Added: Frederick Valdovinos - Date: 10.01.2022 14:35 - Views: 36672 - Clicks: 9367
But obviously many people do know some things, and a few people know many things. Philosophers have given a lot of thought to that question and have offered a of answers. I think folks standing around water coolers and sitting in boardrooms could benefit from reflecting on what the philosophers have come up with — and from applying it more frequently. Probably the most orthodox position in epistemology is that knowledge is justified true belief. Mark can only claim to know that Steve is manipulating his sales figures if: 1 Steve is actually manipulating his sales figures truth condition ; and 2 Mark has very good reason to believe that Steve is manipulating his sales figures justification condition.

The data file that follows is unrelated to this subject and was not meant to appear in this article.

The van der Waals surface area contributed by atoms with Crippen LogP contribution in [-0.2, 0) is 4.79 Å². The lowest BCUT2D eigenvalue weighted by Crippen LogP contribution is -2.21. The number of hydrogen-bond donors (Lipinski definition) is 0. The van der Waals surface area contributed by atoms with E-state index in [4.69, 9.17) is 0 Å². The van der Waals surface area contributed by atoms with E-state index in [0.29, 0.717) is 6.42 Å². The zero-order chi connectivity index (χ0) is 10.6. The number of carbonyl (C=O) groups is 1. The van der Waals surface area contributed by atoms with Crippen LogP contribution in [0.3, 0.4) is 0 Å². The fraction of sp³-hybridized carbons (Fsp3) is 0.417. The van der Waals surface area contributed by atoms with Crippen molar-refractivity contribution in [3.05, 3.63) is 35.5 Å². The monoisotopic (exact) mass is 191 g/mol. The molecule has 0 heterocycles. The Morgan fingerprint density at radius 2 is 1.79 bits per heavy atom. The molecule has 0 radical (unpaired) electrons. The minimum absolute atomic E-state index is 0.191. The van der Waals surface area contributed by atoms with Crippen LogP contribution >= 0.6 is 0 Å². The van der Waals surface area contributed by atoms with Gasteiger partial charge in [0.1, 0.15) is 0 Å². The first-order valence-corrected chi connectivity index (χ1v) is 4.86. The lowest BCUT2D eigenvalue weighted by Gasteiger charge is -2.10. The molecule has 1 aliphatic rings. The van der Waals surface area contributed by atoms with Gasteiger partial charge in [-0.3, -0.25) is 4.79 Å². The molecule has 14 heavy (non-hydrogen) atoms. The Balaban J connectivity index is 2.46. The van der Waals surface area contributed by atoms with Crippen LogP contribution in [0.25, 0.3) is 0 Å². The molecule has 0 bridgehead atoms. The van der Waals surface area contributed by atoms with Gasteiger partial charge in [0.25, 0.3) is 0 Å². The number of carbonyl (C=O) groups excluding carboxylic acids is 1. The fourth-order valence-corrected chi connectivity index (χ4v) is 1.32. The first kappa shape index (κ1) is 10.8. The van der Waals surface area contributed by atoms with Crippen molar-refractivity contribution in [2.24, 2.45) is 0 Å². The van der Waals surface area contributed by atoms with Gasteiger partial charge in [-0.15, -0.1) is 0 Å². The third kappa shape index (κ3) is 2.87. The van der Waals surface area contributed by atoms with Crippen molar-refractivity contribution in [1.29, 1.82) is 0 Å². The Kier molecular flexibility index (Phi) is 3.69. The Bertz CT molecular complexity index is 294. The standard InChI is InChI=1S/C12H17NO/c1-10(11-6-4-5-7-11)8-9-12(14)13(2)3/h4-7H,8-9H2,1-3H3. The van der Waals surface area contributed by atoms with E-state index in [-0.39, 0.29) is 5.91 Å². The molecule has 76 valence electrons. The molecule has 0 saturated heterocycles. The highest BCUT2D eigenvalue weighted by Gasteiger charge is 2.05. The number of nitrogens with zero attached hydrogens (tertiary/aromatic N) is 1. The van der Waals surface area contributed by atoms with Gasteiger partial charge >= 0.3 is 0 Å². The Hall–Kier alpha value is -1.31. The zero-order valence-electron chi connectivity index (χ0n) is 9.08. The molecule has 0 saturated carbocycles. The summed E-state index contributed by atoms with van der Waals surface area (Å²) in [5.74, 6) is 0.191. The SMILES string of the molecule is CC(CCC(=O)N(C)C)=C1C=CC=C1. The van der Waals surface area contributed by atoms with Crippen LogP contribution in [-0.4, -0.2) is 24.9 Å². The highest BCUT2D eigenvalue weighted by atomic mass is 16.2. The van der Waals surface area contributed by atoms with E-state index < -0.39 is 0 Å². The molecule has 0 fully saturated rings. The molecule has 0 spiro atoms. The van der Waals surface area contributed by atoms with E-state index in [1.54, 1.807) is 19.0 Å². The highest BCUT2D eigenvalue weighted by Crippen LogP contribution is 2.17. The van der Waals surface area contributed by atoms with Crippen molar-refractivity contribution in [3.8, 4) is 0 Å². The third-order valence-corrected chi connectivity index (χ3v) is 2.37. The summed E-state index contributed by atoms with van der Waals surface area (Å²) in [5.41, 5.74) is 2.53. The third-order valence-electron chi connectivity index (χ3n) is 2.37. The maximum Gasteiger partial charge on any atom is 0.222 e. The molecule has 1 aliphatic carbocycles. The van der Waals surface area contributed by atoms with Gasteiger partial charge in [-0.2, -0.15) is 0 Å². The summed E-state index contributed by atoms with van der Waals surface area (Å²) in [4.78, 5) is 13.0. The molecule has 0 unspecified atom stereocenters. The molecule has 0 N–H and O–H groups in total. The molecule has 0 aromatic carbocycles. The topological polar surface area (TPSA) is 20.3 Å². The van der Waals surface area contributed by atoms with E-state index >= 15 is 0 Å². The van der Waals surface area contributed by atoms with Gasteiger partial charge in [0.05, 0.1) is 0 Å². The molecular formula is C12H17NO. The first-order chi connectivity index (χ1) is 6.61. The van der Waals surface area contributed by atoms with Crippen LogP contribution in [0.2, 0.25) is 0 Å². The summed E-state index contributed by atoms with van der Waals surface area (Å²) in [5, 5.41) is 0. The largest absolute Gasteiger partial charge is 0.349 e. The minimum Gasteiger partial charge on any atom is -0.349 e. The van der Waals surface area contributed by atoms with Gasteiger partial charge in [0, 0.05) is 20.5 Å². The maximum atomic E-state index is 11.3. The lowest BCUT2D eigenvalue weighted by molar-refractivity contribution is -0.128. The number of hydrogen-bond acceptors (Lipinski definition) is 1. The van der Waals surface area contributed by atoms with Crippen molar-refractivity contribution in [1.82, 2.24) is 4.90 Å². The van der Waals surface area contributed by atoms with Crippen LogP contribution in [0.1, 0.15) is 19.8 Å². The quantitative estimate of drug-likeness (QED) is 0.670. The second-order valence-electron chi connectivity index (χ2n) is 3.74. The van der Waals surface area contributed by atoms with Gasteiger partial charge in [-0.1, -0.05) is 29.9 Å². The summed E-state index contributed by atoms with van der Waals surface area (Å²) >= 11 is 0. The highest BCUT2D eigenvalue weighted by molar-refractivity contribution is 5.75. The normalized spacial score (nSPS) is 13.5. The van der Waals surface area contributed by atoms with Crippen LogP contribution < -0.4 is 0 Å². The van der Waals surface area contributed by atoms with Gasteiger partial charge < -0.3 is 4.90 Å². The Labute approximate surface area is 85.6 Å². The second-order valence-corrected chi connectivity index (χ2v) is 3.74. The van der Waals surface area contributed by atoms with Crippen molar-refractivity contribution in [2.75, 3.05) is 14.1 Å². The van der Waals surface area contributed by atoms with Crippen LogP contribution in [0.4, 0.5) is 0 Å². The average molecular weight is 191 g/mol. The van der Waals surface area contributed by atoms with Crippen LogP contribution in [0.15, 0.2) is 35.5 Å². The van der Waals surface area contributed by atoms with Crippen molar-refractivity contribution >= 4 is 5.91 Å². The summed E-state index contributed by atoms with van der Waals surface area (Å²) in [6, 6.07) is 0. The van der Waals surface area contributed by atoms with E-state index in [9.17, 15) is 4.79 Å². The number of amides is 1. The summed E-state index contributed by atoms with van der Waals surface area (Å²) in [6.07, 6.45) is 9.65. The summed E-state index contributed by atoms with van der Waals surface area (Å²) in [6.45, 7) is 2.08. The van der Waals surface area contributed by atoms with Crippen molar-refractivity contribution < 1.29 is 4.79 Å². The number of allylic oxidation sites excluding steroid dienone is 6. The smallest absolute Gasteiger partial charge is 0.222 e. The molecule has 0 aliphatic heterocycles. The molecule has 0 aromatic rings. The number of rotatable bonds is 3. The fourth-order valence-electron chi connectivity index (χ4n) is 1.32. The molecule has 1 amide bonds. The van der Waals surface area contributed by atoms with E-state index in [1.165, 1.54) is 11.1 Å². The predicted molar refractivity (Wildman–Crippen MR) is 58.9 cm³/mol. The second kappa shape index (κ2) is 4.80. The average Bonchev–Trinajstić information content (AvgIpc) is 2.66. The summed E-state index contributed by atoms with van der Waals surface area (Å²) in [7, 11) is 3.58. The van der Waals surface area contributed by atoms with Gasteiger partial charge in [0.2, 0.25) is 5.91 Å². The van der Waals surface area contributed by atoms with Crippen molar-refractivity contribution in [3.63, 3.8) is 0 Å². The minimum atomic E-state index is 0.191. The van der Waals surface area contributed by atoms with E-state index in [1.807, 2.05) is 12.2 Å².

Similarly, an economist who predicted a downturn for the wrong reasons cannot claim to have known that a downturn was coming. And an HR head who predicted that an applicant would do well can not claim to have known that he would do well, if she believed he was a good hire because he had the same birthday as her son. An interpretation? Not to pre-empt that potential confabulation is, I think, to do Max an injustice. That may seem to many of you like a statement of the obvious. But I frequently witness instances in which what look to me like interpretations are presented as facts, and, I worry, heard as facts.
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